1. And it’s easier to share a personal story when you’re composing it 280 characters at a time and publishing it as you go, without thinking about or knowing where the end may be. It’s at least easier than staring down a blank text editor with no limit and having to decide later how much of a 2,500 word rant is worth sharing, anyway.

      Ideas fill their spaces.

      When writing it can be daunting to see a long blank screen and feel like you've got to fill it up with ideas de novo.

      From the other perspective if you're starting with a smaller space like a Twitter input box or index card you may find that you write too much and require the ability to edit things down to fit the sparse space.

      I do quite like the small space provided by Hypothes.is which has the ability to expand and scroll as you write so that it has the Goldilocks feel of not too small, not too big, but "just right".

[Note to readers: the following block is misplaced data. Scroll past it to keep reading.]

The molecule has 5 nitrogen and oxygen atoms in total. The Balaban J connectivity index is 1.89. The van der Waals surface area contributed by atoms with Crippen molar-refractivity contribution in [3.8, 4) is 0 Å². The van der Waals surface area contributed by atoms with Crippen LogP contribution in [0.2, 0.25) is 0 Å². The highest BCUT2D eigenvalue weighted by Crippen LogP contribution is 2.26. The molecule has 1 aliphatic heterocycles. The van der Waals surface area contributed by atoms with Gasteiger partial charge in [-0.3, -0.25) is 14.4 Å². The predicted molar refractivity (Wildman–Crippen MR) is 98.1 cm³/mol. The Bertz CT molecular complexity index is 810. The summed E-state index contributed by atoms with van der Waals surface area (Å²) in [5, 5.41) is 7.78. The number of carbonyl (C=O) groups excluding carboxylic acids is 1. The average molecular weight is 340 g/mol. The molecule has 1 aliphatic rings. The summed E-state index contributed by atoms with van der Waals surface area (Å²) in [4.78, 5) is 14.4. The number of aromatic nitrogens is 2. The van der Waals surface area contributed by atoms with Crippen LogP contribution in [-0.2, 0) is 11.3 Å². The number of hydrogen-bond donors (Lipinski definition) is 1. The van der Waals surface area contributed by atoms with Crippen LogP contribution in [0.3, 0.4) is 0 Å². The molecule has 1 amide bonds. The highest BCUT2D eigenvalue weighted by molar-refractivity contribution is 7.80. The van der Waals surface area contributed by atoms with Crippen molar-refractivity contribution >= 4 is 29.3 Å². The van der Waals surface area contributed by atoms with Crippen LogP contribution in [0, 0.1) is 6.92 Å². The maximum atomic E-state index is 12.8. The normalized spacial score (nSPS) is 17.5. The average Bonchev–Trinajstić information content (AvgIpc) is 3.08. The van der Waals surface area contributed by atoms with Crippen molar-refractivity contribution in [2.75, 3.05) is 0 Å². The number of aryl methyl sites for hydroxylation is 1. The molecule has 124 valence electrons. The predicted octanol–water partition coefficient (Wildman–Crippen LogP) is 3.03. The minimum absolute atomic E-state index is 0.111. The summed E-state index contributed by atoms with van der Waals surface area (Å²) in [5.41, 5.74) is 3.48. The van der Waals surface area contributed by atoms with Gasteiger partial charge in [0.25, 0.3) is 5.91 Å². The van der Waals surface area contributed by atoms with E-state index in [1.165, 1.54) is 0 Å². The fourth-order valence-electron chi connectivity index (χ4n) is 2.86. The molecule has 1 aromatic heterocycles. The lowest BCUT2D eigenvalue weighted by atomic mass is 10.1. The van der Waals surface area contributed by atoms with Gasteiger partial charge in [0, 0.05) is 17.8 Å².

Micro.blog has a feature that starts with a box that can grow with the content. Once going past 280 characters it also adds an optional input box to give the post a title if one wants it to be an article rather than a simple note.

      Link to idea of Occamy from the movie Fantastic Beasts and Where to Find Them that can grow or shrink to fit the available space: https://harrypotter.fandom.com/wiki/Occamy

  7. Feb 2022
    1. https://every.to/superorganizers/the-fall-of-roam

      A user talks about why they've stopped using Roam Research.

      I suspect that a lot of people have many of the same issues and to a great extent, it's a result of them not understanding the underlying use cases of the problems they're trying to solve.

      This user is focusing on it solving the problem of where one is placing their data in hopes that it will fix all their problems, but without defining the reason why they're using the tool and what problems they hope for it to solve.

      Note taking is a much broader idea space than many suppose.

  8. Jan 2022
    1. 7 Backlinks

      Why are these back "links" not actually HTML links? Annoying. Conjecture: Since this is what you get with creator-controlled presentation, that's one of the reasons why people opt for Twitter et al.